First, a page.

A sign announced “This tract is exclusive and restricted” at a housing development limited to whites in Los Angeles in 1950. (USC Digital Library)
The landmark career of William Rumford, who pushed for racial equity in California
“He was a hero — the Jackie Robinson of Black politics.”
William Byron Rumford, the first Black person elected to the state Legislature from Northern California, was born in February 1908. A pharmacist by training, Rumford became a pivotal figure in the fight to extend California’s prosperity to people of all races. Housing inequity had been cemented over decades through racial covenants and loan practices that channeled credit to white households at the expense of nonwhites. Rumford’s landmark fair housing act in 1963 made it illegal to refuse to sell or rent real estate to anyone on the basis of race, creed, or national origin.
It was ferociously contested. Opponents warned of a descent into socialism. On the campaign trail for governor, Ronald Reagan vowed to wipe the legislation off the books, declaring that true freedom includes the freedom to discriminate against Blacks.
A white backlash led to the passage of Proposition 14, which nullified the Rumford Act and played a part in stoking the Watts riots in 1965. The effect was to enshrine housing discrimination in the state Constitution — but it didn’t last. The California Supreme Court overturned Proposition 14 in 1966. Two years later, the federal government followed suit with the 1968 Fair Housing Act.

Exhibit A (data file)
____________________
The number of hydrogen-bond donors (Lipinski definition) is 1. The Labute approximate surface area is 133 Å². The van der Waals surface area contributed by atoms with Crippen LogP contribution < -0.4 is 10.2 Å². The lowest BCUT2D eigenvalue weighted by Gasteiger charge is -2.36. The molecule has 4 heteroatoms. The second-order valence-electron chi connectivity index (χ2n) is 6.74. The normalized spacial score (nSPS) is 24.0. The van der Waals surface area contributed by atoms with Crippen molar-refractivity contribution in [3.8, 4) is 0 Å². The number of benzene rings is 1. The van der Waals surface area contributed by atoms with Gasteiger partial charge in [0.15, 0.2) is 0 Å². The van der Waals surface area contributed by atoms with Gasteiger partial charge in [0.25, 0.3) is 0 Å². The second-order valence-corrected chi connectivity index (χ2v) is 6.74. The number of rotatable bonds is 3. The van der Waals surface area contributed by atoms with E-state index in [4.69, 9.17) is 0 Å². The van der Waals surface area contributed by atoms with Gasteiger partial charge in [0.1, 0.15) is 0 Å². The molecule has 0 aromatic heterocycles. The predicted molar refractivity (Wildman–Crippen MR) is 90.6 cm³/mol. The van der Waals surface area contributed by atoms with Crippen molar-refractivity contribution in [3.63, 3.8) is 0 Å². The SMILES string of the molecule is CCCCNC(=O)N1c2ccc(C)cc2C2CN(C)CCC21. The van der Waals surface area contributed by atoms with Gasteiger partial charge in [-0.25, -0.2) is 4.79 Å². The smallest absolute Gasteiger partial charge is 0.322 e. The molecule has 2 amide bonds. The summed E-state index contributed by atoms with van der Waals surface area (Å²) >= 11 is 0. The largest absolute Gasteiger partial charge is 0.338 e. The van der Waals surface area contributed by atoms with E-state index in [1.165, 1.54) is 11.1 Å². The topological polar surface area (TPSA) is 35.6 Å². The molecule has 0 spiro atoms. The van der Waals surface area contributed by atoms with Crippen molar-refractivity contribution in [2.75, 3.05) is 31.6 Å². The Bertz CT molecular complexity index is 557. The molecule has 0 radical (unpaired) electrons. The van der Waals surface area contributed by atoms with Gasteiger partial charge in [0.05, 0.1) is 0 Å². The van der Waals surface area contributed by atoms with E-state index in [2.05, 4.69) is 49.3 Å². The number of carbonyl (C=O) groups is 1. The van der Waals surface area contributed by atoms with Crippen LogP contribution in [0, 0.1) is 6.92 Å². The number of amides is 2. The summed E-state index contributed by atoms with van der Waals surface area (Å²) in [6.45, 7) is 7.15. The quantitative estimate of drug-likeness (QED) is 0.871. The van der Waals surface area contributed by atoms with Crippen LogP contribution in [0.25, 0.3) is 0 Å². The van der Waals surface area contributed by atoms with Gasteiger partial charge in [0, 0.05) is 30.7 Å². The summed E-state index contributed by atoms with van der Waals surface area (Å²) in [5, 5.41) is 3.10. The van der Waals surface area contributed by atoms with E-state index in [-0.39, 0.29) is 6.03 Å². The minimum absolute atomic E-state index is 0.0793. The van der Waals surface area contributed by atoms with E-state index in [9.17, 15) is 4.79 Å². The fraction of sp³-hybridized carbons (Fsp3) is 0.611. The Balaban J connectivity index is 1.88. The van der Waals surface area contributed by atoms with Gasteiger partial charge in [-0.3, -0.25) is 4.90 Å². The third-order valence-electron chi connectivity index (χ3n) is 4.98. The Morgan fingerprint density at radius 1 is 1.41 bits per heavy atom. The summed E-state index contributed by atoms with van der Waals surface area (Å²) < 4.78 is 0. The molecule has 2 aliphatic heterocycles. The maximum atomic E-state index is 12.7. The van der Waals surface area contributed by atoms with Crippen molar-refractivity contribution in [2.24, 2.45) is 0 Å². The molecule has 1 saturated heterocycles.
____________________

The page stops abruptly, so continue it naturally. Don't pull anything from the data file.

A soft-spoken and unassuming man, Rumford was said to have won over his colleagues through patient dialogue. He boxed for a number of years as a young man, experience that he said served him in politics. “I don’t give up easily,” he once said. “I hope I never run over people … but I don’t like people pushing me around when I’m right.”
The N.Y. Times wrote an obituary for Rumford in 2019 as part of its “Overlooked No More” project.
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